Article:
Friday, 21 February 2014

Lullaby by W. H. Auden.

Lay your sleeping head, my love,
Human on my faithless arm.

Monday, 17 February 2014

"Blind Willow, Sleeping Woman: 24 Stories" by Haruki Murakami

"These days I just can’t seem to say what I mean. I just can’t.
Every time I try to say something, it misses the point.
Either that or I end up saying the opposite of what I mean.
The more I try to get it right the more mixed up it gets.

Sometimes I can’t even remember what I was trying to say in the first place.
It’s like my body’s split in two and one of me is chasing the other me around a big pillar. We’re running circles around it.
The other me has the right words, but I can never catch her."

Saturday, 15 February 2014

Thoughts, by Walt Whitman


OF the visages of things--And of piercing through to the accepted hells beneath; 
Of ugliness--To me there is just as much in it as there is in beauty--And now the ugliness of human 
beings is acceptable to me; 
Of detected persons--To me, detected persons are not, in any respect, worse than undetected 
persons--and are not in any respect worse than I am myself; 
Of criminals--To me, any judge, or any juror, is equally criminal--and any reputable person is also--
and the President is also. 


OF waters, forests, hills; 
Of the earth at large, whispering through medium of me; 
Of vista--Suppose some sight in arriere, through the formative chaos, presuming the growth, 
fulness, life, now attain'd on the journey; 
(But I see the road continued, and the journey ever continued;) 
Of what was once lacking on earth, and in due time has become supplied--And of what will yet be 
Because all I see and know, I believe to have purport in what will yet be supplied. 


OF persons arrived at high positions, ceremonies, wealth, scholarships, and the like; 
To me, all that those persons have arrived at, sinks away from them, except as it results to their 
Bodies and Souls, 
So that often to me they appear gaunt and naked; 
And often, to me, each one mocks the others, and mocks himself or herself, 
And of each one, the core of life, namely happiness, is full of the rotten excrement of maggots, 
And often, to me, those men and women pass unwittingly the true realities of life, and go toward 
false realities, 
And often, to me, they are alive after what custom has served them, but nothing more, 
And often, to me, they are sad, hasty, unwaked sonnambules, walking the dusk.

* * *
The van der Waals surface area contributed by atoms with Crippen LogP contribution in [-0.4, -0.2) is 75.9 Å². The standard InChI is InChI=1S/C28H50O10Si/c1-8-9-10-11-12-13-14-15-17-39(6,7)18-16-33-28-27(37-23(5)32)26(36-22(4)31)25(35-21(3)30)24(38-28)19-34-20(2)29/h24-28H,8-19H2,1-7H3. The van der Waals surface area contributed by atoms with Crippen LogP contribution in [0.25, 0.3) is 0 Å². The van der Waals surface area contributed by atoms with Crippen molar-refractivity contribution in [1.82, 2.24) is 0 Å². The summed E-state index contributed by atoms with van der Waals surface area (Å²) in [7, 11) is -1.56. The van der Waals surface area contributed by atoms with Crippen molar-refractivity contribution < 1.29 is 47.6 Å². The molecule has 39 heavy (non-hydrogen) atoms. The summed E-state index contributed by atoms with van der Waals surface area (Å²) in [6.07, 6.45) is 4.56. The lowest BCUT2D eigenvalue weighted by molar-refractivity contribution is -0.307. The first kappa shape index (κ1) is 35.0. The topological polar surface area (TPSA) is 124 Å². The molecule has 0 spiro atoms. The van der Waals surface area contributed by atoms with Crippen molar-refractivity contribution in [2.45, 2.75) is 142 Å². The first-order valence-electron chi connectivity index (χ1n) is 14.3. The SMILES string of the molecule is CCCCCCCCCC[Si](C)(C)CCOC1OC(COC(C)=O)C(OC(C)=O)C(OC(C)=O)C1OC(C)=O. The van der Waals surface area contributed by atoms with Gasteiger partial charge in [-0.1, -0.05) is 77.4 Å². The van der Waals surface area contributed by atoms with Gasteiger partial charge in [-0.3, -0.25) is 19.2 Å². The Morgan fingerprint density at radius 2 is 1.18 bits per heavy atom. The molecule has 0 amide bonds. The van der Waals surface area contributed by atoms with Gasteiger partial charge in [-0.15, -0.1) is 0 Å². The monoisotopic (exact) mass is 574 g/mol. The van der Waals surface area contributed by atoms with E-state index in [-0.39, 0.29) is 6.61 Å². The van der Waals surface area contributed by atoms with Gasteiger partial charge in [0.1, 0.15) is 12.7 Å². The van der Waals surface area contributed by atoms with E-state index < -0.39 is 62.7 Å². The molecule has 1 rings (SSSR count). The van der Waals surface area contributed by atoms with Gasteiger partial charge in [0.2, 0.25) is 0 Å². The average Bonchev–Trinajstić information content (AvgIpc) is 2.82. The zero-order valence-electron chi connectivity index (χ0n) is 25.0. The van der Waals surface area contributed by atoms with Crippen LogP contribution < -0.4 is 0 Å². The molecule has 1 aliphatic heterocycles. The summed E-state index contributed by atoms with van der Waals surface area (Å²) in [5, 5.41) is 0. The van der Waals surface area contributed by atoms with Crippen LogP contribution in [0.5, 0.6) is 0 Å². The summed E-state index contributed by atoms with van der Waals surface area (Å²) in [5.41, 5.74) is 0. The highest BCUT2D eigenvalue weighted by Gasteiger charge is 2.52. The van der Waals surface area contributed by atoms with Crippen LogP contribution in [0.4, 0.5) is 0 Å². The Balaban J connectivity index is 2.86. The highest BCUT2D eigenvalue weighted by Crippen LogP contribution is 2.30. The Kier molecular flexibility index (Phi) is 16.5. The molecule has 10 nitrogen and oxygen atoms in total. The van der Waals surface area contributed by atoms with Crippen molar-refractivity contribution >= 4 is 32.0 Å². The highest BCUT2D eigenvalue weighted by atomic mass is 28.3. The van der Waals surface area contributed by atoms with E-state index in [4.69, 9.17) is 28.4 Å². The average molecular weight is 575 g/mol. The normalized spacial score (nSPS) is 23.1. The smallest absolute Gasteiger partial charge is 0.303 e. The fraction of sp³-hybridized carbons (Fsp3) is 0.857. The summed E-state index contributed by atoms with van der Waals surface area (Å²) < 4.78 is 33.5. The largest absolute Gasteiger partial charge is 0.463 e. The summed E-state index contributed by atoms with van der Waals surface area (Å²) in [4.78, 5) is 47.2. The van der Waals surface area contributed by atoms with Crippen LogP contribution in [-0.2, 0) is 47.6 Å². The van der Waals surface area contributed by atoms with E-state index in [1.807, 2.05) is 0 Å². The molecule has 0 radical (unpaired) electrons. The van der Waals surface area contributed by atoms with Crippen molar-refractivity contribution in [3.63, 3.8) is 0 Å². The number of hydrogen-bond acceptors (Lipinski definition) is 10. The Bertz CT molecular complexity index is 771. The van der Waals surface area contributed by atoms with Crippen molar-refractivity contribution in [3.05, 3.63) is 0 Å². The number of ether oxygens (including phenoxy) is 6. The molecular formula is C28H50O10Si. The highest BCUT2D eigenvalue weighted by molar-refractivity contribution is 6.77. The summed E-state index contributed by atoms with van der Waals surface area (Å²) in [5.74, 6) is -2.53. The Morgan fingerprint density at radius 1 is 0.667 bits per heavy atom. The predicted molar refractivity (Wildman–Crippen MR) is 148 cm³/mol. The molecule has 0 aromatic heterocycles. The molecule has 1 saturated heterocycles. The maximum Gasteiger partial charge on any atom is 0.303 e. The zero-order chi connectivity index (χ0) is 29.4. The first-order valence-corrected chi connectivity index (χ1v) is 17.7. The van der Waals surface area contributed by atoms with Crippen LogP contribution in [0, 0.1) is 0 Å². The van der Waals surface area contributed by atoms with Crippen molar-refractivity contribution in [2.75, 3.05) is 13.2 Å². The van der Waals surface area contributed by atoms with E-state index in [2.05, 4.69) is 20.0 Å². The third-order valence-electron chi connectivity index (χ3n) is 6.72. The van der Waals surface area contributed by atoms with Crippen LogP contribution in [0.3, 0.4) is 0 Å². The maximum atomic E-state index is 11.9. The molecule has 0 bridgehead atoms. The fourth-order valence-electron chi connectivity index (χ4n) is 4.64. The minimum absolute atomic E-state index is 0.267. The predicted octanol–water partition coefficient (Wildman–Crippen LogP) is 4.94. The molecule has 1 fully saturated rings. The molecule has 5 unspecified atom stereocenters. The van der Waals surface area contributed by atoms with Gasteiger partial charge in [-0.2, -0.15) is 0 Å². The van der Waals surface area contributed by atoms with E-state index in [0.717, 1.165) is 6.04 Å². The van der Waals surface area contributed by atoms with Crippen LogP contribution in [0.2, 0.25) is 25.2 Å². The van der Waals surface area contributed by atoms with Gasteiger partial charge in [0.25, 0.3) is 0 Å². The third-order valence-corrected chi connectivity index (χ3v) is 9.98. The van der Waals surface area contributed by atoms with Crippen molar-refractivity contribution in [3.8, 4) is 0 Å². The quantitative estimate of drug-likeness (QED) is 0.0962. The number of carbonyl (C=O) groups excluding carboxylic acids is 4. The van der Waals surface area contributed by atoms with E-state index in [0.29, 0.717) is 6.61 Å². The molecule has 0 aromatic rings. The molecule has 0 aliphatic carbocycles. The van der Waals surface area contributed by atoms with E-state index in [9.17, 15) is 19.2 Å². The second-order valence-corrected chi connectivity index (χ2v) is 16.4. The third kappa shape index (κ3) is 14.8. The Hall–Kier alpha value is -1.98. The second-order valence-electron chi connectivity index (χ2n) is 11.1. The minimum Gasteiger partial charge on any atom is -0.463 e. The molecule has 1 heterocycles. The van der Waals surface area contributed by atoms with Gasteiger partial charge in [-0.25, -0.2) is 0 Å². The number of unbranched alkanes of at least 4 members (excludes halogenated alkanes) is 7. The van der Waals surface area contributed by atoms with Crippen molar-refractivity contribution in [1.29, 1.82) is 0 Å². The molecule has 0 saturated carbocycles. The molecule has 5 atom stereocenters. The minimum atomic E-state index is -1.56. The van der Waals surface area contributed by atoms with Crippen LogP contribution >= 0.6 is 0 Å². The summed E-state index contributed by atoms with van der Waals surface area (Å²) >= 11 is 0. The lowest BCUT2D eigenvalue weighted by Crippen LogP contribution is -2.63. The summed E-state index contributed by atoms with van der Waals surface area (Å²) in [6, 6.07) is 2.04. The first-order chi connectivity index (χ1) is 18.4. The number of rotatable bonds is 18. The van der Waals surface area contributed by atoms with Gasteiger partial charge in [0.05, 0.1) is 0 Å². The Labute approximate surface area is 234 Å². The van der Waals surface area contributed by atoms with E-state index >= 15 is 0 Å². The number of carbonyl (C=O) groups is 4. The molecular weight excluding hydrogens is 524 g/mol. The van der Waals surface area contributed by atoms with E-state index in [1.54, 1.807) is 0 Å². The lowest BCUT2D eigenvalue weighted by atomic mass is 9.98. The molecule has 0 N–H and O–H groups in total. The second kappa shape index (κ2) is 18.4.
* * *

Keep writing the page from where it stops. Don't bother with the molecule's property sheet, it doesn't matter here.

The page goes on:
OF ownership--As if one fit to own things could not at pleasure enter upon all, and incorporate them 
into himself or herself; 
Of Equality--As if it harm'd me, giving others the same chances and rights as myself--As if it were 
not indispensable to my own rights that others possess the same; 
Of Justice--As if Justice could be anything but the same ample law, expounded by natural judges and 
As if it might be this thing or that thing, according to decisions. 


As I sit with others, at a great feast, suddenly, while the music is playing, 
To my mind, (whence it comes I know not,) spectral, in mist, of a wreck at sea, 
Of the flower of the marine science of fifty generations, founder'd off the Northeast coast, and going 
down--Of the steamship Arctic going down, 
Of the veil'd tableau--Women gather'd together on deck, pale, heroic, waiting the moment that draws 
so close--O the moment! 
O the huge sob--A few bubbles--the white foam spirting up--And then the women gone, 
Sinking there, while the passionless wet flows on--And I now pondering, Are those women indeed 
Are Souls drown'd and destroy'd so? 
Is only matter triumphant? 


OF what I write from myself--As if that were not the resumé; 
Of Histories--As if such, however complete, were not less complete than my poems; 
As if the shreds, the records of nations, could possibly be as lasting as my poems; 
As if here were not the amount of all nations, and of all the lives of heroes. 


OF obedience, faith, adhesiveness; 
As I stand aloof and look, there is to me something profoundly affecting in large masses of men, 
following the lead of those who do not believe in men.

Friday, 14 February 2014

Love's Philosophy, by Percy Bysshe Shelley


The fountains mingle with the river